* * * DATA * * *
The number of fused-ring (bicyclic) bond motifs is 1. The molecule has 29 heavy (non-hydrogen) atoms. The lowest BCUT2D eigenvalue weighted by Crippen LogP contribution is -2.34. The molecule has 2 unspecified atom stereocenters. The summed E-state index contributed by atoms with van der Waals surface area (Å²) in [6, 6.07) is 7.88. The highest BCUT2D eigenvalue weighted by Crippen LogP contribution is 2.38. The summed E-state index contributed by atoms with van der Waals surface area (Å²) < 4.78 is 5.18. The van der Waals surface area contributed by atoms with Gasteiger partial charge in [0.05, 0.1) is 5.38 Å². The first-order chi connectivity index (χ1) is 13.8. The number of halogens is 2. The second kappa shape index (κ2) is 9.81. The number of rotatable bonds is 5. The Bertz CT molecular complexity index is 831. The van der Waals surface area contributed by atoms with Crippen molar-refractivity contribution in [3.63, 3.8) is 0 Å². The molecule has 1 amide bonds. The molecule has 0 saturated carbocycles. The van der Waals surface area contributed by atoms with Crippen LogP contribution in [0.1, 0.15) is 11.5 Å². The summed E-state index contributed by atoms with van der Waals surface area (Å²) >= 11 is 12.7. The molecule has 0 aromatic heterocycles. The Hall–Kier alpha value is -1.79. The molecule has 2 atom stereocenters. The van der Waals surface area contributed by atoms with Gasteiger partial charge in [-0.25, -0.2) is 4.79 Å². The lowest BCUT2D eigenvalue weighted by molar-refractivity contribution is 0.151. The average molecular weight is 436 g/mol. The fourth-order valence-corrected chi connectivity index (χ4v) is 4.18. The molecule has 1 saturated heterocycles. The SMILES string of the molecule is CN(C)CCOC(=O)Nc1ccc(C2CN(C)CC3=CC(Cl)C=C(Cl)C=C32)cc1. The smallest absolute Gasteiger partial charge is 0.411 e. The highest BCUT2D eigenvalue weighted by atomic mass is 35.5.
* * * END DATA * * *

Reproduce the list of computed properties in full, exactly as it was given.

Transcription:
The number of fused-ring (bicyclic) bond motifs is 1. The molecule has 29 heavy (non-hydrogen) atoms. The lowest BCUT2D eigenvalue weighted by Crippen LogP contribution is -2.34. The molecule has 2 unspecified atom stereocenters. The summed E-state index contributed by atoms with van der Waals surface area (Å²) in [6, 6.07) is 7.88. The highest BCUT2D eigenvalue weighted by Crippen LogP contribution is 2.38. The summed E-state index contributed by atoms with van der Waals surface area (Å²) < 4.78 is 5.18. The van der Waals surface area contributed by atoms with Gasteiger partial charge in [0.05, 0.1) is 5.38 Å². The first-order chi connectivity index (χ1) is 13.8. The number of halogens is 2. The second kappa shape index (κ2) is 9.81. The number of rotatable bonds is 5. The Bertz CT molecular complexity index is 831. The van der Waals surface area contributed by atoms with Crippen molar-refractivity contribution in [3.63, 3.8) is 0 Å². The molecule has 1 amide bonds. The molecule has 0 saturated carbocycles. The van der Waals surface area contributed by atoms with Crippen LogP contribution in [0.1, 0.15) is 11.5 Å². The summed E-state index contributed by atoms with van der Waals surface area (Å²) >= 11 is 12.7. The molecule has 0 aromatic heterocycles. The Hall–Kier alpha value is -1.79. The molecule has 2 atom stereocenters. The van der Waals surface area contributed by atoms with Gasteiger partial charge in [-0.25, -0.2) is 4.79 Å². The lowest BCUT2D eigenvalue weighted by molar-refractivity contribution is 0.151. The average molecular weight is 436 g/mol. The fourth-order valence-corrected chi connectivity index (χ4v) is 4.18. The molecule has 1 saturated heterocycles. The SMILES string of the molecule is CN(C)CCOC(=O)Nc1ccc(C2CN(C)CC3=CC(Cl)C=C(Cl)C=C32)cc1. The smallest absolute Gasteiger partial charge is 0.411 e. The highest BCUT2D eigenvalue weighted by atomic mass is 35.5.